My family first learned about spaghetti bolognese in 1974, from English migrants living around the corner from us in our country town. To us, it was the most exotic thing ever and we begged the mum for the recipe. Needless to say, their version didn’t have red wine and parmesan, but we still thought it was amazing.
Italian chefs get a bit defensive about too much change from their original. I was surprised to see how close our family recipe already was to the approved Bologna version, and the wikipedia version, even though it wasn’t anything like the actual bolognese sauce we had in Bologna. This recipe really is the one we have been making for years.
It probably would have been a staple in my student days, but I was a bit vegetarian at the time, partly due to taste and partly due to money. Sad to say, morals, health and ethics had nothing to do with it. I just really like vegan food.
And, in case you’re wondering, our family’s version had changed significantly from that first recipe my mum wrote down. But it was a long time ago, and we’ve since discovered parmesan!
- olive oil
- 1 onion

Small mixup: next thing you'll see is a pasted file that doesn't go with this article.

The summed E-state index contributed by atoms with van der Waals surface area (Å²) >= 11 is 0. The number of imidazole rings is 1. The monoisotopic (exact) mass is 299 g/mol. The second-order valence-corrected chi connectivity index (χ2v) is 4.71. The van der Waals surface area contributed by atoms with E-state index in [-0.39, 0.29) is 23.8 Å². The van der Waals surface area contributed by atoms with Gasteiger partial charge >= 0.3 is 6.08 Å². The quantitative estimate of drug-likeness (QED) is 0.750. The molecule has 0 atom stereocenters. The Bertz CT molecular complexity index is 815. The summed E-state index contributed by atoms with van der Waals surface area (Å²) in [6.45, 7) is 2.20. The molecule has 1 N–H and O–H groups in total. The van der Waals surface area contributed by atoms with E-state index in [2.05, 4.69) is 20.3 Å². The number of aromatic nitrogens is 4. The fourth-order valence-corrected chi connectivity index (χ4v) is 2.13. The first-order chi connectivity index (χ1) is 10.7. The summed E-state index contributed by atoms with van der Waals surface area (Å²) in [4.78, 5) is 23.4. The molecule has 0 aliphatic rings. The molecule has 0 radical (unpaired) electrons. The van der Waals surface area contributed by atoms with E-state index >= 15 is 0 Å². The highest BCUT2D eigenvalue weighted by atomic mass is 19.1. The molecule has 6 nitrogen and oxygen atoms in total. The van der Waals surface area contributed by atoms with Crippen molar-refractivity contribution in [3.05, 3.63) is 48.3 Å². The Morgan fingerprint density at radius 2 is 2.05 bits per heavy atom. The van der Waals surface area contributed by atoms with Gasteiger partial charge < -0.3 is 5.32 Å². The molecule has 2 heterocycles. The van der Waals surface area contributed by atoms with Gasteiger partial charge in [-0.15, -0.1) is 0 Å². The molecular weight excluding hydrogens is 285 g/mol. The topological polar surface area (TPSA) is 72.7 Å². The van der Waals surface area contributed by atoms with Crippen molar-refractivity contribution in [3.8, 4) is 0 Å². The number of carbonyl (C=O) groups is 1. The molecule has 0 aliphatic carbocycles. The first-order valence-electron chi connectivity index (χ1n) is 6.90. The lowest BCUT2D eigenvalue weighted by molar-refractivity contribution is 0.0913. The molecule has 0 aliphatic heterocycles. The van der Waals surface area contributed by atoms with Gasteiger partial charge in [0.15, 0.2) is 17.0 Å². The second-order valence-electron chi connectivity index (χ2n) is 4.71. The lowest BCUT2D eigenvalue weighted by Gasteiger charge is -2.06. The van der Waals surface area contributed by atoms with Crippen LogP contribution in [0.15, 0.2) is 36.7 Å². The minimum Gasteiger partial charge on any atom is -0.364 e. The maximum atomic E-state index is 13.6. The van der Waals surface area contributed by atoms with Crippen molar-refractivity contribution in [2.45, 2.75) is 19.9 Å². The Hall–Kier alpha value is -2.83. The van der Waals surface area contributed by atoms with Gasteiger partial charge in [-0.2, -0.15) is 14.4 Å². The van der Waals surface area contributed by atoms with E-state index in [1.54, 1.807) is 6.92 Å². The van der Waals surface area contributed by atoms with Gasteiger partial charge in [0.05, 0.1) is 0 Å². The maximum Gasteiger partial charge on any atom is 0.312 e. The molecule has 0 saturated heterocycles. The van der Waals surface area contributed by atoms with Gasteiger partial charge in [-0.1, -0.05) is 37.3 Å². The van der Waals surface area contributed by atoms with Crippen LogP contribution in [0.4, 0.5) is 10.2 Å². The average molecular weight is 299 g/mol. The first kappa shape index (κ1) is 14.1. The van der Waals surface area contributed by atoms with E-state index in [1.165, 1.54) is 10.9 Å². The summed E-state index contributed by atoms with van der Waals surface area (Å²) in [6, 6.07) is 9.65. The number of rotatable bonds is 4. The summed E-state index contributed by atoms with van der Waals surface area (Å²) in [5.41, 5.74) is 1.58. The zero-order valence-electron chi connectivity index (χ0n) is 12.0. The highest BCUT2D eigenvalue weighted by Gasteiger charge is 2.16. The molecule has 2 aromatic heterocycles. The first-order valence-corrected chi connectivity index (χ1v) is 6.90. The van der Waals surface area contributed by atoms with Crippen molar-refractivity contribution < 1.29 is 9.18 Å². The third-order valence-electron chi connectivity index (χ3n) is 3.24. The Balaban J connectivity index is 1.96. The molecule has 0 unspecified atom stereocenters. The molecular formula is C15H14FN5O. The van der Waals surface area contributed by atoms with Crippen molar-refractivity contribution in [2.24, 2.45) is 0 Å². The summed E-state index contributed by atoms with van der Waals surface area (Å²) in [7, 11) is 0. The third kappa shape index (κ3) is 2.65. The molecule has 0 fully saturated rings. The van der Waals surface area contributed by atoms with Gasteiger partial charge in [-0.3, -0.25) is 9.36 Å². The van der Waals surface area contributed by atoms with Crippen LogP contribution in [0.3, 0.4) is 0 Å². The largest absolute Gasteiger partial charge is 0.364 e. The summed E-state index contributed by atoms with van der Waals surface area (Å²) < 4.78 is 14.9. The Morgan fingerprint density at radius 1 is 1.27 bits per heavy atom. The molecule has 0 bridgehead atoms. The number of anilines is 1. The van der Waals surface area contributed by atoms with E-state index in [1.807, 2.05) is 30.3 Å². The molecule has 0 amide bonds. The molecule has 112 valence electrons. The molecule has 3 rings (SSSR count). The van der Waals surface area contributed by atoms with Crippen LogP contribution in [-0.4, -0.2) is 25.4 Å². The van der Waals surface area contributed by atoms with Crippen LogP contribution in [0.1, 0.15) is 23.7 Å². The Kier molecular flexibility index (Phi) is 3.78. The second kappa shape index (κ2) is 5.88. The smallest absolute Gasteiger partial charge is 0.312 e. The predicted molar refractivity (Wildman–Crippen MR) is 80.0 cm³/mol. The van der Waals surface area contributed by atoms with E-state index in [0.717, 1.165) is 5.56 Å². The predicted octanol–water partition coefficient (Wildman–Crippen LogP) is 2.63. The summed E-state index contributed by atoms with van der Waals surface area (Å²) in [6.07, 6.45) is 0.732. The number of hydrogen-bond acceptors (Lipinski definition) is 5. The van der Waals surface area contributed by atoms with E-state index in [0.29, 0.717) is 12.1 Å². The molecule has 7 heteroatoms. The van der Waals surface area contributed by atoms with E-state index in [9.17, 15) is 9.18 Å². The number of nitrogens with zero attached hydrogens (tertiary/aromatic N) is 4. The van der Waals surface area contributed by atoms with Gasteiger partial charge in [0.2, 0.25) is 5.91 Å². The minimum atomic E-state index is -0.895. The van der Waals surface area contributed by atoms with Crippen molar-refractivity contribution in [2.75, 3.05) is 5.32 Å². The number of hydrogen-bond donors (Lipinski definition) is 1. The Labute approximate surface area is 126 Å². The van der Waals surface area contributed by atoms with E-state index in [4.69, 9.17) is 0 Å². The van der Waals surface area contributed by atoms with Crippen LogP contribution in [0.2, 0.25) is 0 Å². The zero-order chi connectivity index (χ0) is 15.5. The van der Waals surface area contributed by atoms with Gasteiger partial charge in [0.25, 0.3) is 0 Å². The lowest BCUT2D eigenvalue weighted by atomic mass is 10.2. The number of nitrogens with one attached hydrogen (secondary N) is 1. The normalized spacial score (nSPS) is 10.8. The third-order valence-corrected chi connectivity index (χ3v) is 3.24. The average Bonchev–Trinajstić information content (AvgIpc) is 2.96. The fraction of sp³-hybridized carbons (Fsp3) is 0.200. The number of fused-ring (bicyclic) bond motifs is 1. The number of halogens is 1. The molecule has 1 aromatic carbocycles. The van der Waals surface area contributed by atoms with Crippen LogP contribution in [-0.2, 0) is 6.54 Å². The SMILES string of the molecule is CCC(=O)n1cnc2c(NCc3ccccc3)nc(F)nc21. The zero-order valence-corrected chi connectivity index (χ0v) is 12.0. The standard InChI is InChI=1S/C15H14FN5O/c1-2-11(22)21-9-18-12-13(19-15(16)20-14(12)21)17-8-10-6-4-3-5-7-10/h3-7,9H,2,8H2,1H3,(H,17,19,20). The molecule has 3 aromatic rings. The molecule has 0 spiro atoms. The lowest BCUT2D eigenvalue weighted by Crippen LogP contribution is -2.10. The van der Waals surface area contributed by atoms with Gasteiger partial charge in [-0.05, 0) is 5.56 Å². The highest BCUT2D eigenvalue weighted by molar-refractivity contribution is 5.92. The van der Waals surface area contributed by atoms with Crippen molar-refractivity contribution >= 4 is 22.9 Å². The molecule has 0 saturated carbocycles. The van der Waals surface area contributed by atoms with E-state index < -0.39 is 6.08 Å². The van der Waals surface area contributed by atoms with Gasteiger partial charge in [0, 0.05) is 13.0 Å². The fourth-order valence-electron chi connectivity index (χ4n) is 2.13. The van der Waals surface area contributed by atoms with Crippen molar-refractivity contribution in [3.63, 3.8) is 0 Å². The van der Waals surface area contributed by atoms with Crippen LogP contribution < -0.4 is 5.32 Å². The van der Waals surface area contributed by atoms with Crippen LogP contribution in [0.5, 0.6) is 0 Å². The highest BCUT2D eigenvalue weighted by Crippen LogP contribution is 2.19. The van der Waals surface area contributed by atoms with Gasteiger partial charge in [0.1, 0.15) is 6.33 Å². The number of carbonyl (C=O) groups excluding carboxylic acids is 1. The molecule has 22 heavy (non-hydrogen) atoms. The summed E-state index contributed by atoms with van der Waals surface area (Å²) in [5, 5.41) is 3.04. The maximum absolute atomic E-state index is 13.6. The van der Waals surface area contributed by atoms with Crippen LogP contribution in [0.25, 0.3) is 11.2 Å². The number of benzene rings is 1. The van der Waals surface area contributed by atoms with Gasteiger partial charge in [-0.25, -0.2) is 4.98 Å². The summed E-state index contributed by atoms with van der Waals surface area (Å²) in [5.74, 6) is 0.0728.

- 2 garlic cloves (or more if you like garlic)
- 2 carrots
- a stick of celery
- 1 kilogram of minced beef
- a splash of red wine
- a large tin (800g) of chopped tomatoes (we use Ardmona tomatoes because they actually have tomatoes in them)
- a large tablespoon of tomato paste (or more, it’s up to how tomato-ish you like the sauce)
- bay leaves
- salt and pepper to taste
- fresh basil and oregano
- Heat the oil in a large saucepan. While it’s heating up, chop the onion, garlic and other vegetables into very small pieces.
- Saute the onion and garlic.
- Add the meat. Stir it round until it is well browned.
- Add all the other ingredients then turn the heat down and cook on low for about an hour or so.
- Serve with freshly cooked spaghetti and some grated parmesan.
If you’re on a shoestring budget, or if you don’t like the heaviness of the meat in your tummy, then it’s an easy matter to bulk the sauce out with red lentils. It has to be red lentils: these take only 15 minutes or so to cook down into the sauce. Nobody will taste the difference unless you tell them. I’ve shown some here in the photo so you can get an idea of proportions; they’re usually less detectable to the untrained eye!